When Nine Inch Nails released their second full-length album, The Downward Spiral, on March 8th, 1994, it immediately sent shock waves through the alternative music scene with its bold concept (Trent Reznor's dark examination of obsession, suffering and self-destruction) and even bolder industrial-rock sound and expert songcraft. Not long after, thanks to inimitable singles like "Closer," the album became a surprise mainstream hit and against all odds now ranks as one of the decade's most commercially successful albums, as well as one of its most artistically enduring. On the eve of The Downward Spiral's 25th birthday, we asked some of our favorite contemporary musicians to talk about their experiences with this pivotal record.
Below 3Teeth singer Alexis Mincolla recalls his early mind-blowing first listen to the album, how it changed his view of heaviness and the sequence of events that eventually led 3Teeth to work with Downward mixer Sean Beavan.
TALK ABOUT THE FIRST TIME YOU HEARD THE DOWNWARD SPIRAL, AND HOW YOU DISCOVERED IT.
ALEXIS MINCOLLA At the time I was a burgeoning 12-year-old MTV-generation metalhead listening to things like Sepultura, Pantera, White Zombie and all the other Headbangers Ball favorites. I remember going into my older brother's room and seeing The Downward Spiral CD and how it looked rusted and dirty in this sort of unsettling way. I remember borrowing it from him and popping it in my Aiwa CD player and having my mind blown to pieces. I had never heard anything like it, each song felt so radically different and yet cohesive. It wasn't heavy like the metal I had been listening to at the time but it had this sort of mechanical grit and sawing emotional context to it that felt so sincere that it made it heavy. I became obsessed with the experimental electronic industrial nature of it and I know true elder rivet heads are going to crucify for me saying this, but it was this album that sort of sent me on a backwards journey into the industrial music that laid the groundwork for albums like this.
WHAT DOES THE DOWNWARD SPIRAL MEAN TO YOU?
This album means a lot of things to me actually as it's not only a huge point of inspiration but also led me into developing an important working relationship and great friendship in my career. When it came time to mix our second record, we were exploring different people to work with and I thought, Why not ask Sean Beavan who mixed The Downward Spiral — as it was a sonic reference we kept coming back to. I figured the worst he can do is say no and I'm thick-skinned enough to take that. Lo and behold he loved the record, mixed the shit out of it, and we developed a great working rapport in the process. Sean also actually just produced our new forthcoming record so needless to say, I owe The Downward Spiral quite a bit.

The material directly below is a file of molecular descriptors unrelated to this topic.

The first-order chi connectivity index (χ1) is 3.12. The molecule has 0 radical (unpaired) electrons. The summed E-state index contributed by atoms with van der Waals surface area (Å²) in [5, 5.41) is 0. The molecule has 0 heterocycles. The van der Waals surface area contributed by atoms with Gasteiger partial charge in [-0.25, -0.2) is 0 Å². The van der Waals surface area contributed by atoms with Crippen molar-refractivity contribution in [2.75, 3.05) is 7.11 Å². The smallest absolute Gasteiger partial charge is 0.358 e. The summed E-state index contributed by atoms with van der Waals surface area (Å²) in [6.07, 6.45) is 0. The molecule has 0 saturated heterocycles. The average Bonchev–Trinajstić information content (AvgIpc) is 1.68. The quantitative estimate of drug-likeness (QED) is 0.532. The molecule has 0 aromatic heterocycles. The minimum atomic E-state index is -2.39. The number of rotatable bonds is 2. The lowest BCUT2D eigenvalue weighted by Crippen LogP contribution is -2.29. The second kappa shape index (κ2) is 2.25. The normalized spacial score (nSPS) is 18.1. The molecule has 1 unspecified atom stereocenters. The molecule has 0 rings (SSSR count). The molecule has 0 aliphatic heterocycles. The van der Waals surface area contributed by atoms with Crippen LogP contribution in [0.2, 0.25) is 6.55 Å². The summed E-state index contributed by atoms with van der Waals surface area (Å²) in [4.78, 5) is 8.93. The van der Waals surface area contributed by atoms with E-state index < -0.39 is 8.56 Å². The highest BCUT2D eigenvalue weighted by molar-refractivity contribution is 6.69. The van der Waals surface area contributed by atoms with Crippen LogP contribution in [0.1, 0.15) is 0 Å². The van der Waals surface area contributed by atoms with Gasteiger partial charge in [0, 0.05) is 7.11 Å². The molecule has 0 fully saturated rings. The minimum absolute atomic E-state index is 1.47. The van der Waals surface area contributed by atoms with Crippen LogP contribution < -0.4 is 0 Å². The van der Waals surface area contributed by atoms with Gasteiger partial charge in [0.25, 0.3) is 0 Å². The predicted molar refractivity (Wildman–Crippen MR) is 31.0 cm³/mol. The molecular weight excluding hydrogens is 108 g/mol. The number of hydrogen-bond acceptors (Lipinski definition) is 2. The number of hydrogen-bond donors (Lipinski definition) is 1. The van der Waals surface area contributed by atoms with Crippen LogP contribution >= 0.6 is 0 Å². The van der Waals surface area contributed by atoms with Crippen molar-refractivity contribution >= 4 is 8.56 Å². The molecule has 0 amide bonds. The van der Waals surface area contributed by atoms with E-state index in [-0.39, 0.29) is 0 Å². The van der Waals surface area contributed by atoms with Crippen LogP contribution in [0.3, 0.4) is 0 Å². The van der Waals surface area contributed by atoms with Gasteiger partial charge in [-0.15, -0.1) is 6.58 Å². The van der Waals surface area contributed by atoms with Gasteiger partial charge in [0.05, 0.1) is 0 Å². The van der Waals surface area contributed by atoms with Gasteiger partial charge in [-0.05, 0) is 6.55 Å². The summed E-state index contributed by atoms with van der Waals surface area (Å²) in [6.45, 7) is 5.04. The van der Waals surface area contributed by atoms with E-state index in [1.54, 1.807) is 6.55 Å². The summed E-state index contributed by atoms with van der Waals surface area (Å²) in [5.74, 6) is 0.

THE DOWNWARD SPIRAL BECAME AN UNEXPECTED MAINSTREAM HIT, THANKS TO SINGLES LIKE "CLOSER." WHAT DID IT MEAN TO YOU THAT IT BECAME SO POPULAR? DID YOU FIND THIS EMPOWERING OR FEEL DISILLUSIONMENT?
I think it's great when something as genuine as an album like this cuts through into the mainstream. To me it restores a tiny bit of faith in humanity knowing that there is a big enough audience who desires substance in their music.
HOW, IF AT ALL, DID THE DOWNWARD SPIRAL INFLUENCE YOUR OWN CREATIVE DEVELOPMENT, OR THE WAY YOU THOUGHT ABOUT WRITING MUSIC?
I think it really expanded my horizons on what dark music could be. Like I mentioned before I was really hooked on metal at a young age thanks to my older brother and then this album came along and sort of sent me down a rabbit hole of industrialized techno-rock nihilism which eventually served as a great inspiration for me to start my own music project. I guess you could say I really went down that downward spiral.
THE VIDEO FOR "CLOSER" WAS CHALLENGING FOR MANY VIEWERS, AND WAS CENSORED BY MTV. TALK ABOUT THE FIRST TIME THAT YOU SAW THE VIDEO.
I was so obsessed with music videos at the time, I used to wake up extra early before catching the bus to school because they would still have the weirder late-night rotation of videos playing and no one else would be awake in my house to tell me to change the channel. So I remember sitting like a foot from the TV eating a bowl of cereal as that video played and feeling like someone was going to walk in and see me doing something I shouldn't. The whole thing was a lot for me process but like anything else that feels forbidden at the ripe age of 12, you sort of become empowered and fascinated by it.
WHAT IS YOUR FAVORITE DOWNWARD SPIRAL TRACK, AND WHY?
That's a tough one but I'm going to have to go with "Reptile" because that massive mechanical robot-leg noise just fucks me up every time.
IS THE DOWNWARD SPIRAL SOMETHING YOU REGULARLY GO BACK AND LISTEN TO? OR DOES IT REPRESENT A CERTAIN PERIOD OF TIME IN YOUR HISTORY?
I'd say it's a pretty consistent staple in my music diet especially because it's such a good front-to-back record and it has an almost comfort-food quality to it for me at this point.